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The Music of the Blues Brothers - A Tribute

Rating: 3 out of 5 stars
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Bad news has hit the Arts Theatre – Puss in Boots is cancelled. Whilst pantomime lovers may be wallowing in tears, The Music of the Blues Brothers - A Tribute are striving to keep up morale in this troubled venue. The show is a plotless presentation of two recently escaped convicts; Jake and Elwood, as they boast their repertoire of classic rock and roll, soul and blues numbers all accompanied by a live band.

Mark Pearce and Roger Thomson do an amiable job as the brothers. Their singing is on the money, however they’re unlikely to win ‘Strictly’ with some of their football-training style dance moves. The ensemble bombard us with energetic bouncing, swish head turns and oozing charisma. They work tirelessly to infect the audience with fun, but it only succeeds as far as our feet as we toe tap along to the tunes.

However, Ezra Tafari excels with his soaring voice, Michael Jackson footwork and plethora of costume changes – his relentless gospel number is sublime. We’re also treated to a couple of flawless female solos by Helen Hart and Clare Maynard who balance passionate storytelling with stunning vocal ability. The band deserve accolades too as they pump out the songs with booming bass and the odd ripping solo on guitar and brass. However, they do less well on the scripted banter. The “we’re not being paid” gag is cringingly overused as an attempt to involve them in the action.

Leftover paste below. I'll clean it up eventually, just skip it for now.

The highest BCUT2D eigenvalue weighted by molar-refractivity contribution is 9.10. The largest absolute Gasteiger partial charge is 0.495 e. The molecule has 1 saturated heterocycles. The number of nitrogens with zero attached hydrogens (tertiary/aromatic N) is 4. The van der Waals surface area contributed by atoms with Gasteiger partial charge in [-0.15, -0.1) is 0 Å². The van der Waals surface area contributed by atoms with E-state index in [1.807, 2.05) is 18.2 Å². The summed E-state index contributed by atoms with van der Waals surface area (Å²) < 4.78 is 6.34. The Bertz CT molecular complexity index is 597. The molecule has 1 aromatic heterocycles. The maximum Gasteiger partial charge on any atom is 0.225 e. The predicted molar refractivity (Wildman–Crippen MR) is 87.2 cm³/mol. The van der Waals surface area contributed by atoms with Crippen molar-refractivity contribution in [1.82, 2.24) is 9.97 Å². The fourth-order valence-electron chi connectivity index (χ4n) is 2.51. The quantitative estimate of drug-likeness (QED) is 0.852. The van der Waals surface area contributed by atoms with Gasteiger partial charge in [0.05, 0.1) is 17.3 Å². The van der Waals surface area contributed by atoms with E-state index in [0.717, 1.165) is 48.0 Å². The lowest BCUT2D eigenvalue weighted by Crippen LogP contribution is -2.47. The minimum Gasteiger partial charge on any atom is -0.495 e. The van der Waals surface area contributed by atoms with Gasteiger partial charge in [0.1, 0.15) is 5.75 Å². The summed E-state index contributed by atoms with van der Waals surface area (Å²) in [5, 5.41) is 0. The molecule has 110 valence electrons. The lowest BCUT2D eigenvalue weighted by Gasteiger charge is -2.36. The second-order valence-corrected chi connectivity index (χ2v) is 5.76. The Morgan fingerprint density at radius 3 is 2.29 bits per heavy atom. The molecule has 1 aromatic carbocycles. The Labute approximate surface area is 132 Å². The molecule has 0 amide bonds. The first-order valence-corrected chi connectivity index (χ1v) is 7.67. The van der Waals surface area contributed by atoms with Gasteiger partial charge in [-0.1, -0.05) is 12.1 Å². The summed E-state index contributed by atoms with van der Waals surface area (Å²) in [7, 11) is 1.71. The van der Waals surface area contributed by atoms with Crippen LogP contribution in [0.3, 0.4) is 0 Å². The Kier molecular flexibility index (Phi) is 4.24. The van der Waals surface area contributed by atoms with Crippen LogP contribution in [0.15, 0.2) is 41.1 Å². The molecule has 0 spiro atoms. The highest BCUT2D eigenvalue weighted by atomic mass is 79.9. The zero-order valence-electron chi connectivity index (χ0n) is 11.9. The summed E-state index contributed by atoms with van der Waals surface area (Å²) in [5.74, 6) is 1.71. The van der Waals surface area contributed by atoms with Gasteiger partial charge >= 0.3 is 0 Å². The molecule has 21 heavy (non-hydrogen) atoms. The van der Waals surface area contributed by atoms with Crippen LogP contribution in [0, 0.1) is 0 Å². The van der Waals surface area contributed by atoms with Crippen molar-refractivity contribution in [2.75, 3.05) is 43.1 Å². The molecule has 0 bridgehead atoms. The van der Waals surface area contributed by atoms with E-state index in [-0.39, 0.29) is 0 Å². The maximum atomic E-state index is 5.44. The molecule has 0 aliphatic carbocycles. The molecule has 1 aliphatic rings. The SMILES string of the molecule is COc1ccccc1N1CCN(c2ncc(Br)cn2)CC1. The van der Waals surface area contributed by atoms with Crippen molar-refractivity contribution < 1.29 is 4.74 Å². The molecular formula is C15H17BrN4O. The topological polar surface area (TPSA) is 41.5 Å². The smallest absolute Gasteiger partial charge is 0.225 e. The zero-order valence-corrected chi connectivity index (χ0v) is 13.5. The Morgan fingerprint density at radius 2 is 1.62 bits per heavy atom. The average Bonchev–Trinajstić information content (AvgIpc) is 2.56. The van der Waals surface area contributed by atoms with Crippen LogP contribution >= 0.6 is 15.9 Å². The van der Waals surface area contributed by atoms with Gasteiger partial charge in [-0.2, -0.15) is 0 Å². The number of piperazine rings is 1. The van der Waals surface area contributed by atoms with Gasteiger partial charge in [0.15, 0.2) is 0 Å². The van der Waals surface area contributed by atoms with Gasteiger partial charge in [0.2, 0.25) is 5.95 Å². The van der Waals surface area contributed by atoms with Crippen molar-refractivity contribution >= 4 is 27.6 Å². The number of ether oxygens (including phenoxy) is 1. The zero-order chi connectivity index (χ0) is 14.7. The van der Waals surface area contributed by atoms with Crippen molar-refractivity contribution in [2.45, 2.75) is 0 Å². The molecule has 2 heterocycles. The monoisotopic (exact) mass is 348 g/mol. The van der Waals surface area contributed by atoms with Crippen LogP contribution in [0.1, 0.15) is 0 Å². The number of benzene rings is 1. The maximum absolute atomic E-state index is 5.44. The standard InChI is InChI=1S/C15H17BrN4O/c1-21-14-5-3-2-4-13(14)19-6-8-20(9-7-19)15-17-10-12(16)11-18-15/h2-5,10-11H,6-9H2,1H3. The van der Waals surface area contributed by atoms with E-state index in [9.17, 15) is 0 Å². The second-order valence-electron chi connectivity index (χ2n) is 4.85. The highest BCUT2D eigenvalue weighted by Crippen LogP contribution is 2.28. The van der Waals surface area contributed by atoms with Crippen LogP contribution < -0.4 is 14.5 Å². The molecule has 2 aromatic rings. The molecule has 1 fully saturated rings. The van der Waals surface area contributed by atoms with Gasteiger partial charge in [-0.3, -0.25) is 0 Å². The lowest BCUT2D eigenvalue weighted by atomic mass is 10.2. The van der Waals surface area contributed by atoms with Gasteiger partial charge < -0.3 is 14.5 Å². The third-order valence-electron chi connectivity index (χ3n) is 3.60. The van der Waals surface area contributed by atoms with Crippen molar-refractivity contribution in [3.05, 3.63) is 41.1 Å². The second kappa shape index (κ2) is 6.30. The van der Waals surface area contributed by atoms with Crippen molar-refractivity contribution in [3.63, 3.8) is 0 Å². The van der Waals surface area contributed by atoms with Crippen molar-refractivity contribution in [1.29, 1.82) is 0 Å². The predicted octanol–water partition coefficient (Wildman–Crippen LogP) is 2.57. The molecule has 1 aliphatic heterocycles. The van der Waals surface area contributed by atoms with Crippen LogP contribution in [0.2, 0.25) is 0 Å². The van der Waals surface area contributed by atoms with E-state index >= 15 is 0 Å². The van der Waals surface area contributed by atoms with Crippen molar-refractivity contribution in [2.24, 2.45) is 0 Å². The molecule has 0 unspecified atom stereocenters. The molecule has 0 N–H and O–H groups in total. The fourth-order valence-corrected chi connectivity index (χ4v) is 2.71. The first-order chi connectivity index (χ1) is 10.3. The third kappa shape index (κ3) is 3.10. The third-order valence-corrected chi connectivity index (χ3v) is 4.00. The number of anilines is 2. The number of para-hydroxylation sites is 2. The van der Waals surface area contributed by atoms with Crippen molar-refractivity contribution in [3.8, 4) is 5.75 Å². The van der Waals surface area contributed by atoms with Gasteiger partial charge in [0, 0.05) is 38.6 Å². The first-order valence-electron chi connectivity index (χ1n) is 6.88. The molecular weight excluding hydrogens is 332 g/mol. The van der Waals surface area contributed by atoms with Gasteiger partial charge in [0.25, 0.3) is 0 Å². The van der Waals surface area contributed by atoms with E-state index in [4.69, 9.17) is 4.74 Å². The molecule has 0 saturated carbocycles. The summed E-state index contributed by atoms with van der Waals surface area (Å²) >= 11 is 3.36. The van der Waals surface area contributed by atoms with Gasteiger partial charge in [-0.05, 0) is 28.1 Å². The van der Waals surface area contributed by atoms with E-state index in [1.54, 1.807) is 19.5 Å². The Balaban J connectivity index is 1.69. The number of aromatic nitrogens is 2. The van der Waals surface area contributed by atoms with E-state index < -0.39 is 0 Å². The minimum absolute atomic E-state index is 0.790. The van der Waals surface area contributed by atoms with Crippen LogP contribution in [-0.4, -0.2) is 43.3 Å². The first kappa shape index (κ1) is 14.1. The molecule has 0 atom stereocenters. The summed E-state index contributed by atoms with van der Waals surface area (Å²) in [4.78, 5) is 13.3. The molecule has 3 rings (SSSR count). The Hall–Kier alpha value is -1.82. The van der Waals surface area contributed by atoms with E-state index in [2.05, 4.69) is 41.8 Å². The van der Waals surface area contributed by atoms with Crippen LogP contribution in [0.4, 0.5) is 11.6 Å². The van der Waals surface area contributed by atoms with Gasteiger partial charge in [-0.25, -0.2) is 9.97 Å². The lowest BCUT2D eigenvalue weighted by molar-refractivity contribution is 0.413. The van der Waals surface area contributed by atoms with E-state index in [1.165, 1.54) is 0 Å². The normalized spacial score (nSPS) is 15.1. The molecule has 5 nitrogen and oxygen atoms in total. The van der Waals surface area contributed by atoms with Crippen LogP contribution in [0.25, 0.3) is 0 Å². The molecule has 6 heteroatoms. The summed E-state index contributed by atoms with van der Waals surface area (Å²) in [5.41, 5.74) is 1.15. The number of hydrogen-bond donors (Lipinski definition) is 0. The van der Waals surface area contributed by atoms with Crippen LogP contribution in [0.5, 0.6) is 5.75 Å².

The cast desperately try to electrify us and as a last resort Roger Thomson starts hugging the front row of punters. To quote an audience member in the interval: “It’s a show that needs joining in - but we can’t.” We’d lap these guys up at a party. They would make a phenomenal wedding band. But here their enthused efforts sadly fall into an ‘average West End show’ bracket.

However, the party mood sneaks in during the closing minutes once everyone’s sufficiently inebriated and they’re up in the aisles twisting and mashing potato. (I did still spot a few folk fleeing in fear as oppose to getting on down.)

One final point to make about Patrick Wilde’s endeavouring production is about the undercurrents of the X Factor and pop culture bitterness which slip into the dialogue. To be honest, I’m not a huge fan myself, but if one wants to convey a political agenda to the masses, I certainly wouldn’t choose The Music of the Blues Brothers as a vehicle for it.

This show is a harmless night out. It fails to wow its audience, but if you submit to the show’s exuberant energy, I guarantee you won’t leave feeling blue.

- Alex Packer


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